The slighter these pieces are, the more remarkable they seem: they’re so deft and enigmatic, often – as Didion says when brilliantly analysing Hemingway’s style – as a result of “deliberate omission, the tension of withheld information”. Fiddling with commercial copy for Vogue in her earliest job, she took pleasure in flattening lumpy dependent clauses and organising “one simple sentence composed of precisely 39 characters”. That minimalism persists in a credo announced with breathtaking casualness in her essay on Mapplethorpe. Artists, she declares, are “people whose work it is to make something out of nothing”... A sentence by Didion, whether it sticks to 39 characters or articulates possibilities in multiple dependent clauses, is always a marvel of magical thinking.
Chronologically arranged, this is a brief volume, but vastly pleasurable. It even has an arc, despite its happenstance origins (if a writer as controlled as Didion truly can be subject to happenstance). It begins with an appreciation of the underground press from 1968 and ends with a close reading of the Martha Stewart media empire, published in 2000, so the collection brackets the metamorphosis of publishing over the latter half of the 20th century. Read as a whole, the essays cohere into a reflection on the business and art of being a writer. Even the pieces not directly on that theme are about style, pretence and observation.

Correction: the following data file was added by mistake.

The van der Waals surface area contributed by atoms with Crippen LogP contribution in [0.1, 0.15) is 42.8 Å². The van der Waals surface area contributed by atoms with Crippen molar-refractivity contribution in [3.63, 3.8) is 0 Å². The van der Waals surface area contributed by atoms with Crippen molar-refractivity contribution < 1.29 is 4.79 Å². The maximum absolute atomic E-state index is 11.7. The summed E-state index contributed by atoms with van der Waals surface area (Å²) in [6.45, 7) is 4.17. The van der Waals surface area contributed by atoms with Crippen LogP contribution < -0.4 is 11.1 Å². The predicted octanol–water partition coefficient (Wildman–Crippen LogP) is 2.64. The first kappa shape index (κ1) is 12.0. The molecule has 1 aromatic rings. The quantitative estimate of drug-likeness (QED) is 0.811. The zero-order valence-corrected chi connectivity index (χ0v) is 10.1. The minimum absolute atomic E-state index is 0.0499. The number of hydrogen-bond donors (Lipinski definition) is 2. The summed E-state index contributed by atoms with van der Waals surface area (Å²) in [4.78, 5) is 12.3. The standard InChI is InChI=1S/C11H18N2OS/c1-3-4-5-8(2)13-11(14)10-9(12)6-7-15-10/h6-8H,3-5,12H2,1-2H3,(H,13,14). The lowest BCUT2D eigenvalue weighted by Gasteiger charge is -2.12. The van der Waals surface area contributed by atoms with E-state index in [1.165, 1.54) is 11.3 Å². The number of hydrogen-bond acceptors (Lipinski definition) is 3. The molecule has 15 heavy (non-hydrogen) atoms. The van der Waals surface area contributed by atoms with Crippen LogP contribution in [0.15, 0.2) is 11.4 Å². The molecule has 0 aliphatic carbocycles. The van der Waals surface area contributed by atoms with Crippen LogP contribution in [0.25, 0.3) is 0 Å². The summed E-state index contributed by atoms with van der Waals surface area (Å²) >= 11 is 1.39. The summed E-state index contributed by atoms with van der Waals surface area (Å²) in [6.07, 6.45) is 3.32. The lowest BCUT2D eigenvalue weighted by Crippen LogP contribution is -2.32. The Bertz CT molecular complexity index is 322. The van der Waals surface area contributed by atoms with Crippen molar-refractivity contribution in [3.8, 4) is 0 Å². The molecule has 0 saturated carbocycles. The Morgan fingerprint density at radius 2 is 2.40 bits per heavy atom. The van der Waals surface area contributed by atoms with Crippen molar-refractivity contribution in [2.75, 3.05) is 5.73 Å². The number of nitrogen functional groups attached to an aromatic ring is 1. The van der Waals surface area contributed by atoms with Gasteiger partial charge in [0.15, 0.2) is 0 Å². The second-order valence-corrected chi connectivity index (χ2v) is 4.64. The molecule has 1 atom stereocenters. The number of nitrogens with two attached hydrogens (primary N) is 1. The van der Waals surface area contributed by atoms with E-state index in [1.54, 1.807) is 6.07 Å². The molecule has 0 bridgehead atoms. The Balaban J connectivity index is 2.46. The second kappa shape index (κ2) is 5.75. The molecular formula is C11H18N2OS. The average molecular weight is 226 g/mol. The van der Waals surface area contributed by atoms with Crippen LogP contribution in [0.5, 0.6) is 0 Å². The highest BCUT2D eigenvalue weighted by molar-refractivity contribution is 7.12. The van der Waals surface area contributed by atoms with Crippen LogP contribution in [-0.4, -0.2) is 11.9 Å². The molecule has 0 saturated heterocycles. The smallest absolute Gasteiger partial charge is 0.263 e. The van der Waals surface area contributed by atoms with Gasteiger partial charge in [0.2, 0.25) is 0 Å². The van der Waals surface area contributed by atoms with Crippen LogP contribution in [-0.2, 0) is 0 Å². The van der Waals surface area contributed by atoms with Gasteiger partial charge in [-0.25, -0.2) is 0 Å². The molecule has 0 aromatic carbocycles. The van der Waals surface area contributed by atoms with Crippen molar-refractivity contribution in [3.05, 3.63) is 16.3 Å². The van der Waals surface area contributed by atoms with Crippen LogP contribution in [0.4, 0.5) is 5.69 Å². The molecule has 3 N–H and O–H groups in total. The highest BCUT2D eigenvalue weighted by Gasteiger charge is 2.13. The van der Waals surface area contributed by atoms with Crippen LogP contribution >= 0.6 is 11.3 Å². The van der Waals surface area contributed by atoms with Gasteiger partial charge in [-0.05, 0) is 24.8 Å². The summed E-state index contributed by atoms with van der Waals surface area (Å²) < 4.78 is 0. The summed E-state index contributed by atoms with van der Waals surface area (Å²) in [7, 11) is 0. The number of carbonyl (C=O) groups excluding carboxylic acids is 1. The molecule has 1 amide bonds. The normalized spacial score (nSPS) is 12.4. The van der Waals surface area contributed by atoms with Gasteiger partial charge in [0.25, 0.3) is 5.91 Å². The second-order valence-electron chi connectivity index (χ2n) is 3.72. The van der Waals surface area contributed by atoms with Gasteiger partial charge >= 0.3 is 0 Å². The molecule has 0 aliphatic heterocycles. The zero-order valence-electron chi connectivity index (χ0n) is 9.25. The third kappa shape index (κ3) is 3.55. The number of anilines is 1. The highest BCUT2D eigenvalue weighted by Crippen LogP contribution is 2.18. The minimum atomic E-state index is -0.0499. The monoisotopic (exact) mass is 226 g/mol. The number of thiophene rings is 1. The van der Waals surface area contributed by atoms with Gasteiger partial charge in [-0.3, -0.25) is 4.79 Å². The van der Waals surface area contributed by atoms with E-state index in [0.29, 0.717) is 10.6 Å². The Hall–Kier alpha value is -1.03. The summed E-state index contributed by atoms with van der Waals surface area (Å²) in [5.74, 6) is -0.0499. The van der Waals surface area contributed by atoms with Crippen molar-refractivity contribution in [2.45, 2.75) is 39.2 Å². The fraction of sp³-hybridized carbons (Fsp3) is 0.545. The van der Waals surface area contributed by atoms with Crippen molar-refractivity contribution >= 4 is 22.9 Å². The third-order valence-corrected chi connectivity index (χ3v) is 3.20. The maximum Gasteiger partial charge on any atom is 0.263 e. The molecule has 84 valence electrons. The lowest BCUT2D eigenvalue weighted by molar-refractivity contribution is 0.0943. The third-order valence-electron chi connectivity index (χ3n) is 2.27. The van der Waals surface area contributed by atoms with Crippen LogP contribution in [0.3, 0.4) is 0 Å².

The essays in “Let Me Tell You What I Mean” are at once funny and touching, roving and no-nonsense. They are about humiliation and about notions of rightness. About mythmaking, fiction writing, her “failed” intellectualism and the syntactic insides of Hemingway’s craft... Didion turned 86 in December. Many of these dispatches, organized chronologically, were written when she was in her 30s and 40s. A half-century after her last “Points West” column, Didion’s questions remain acute as ever.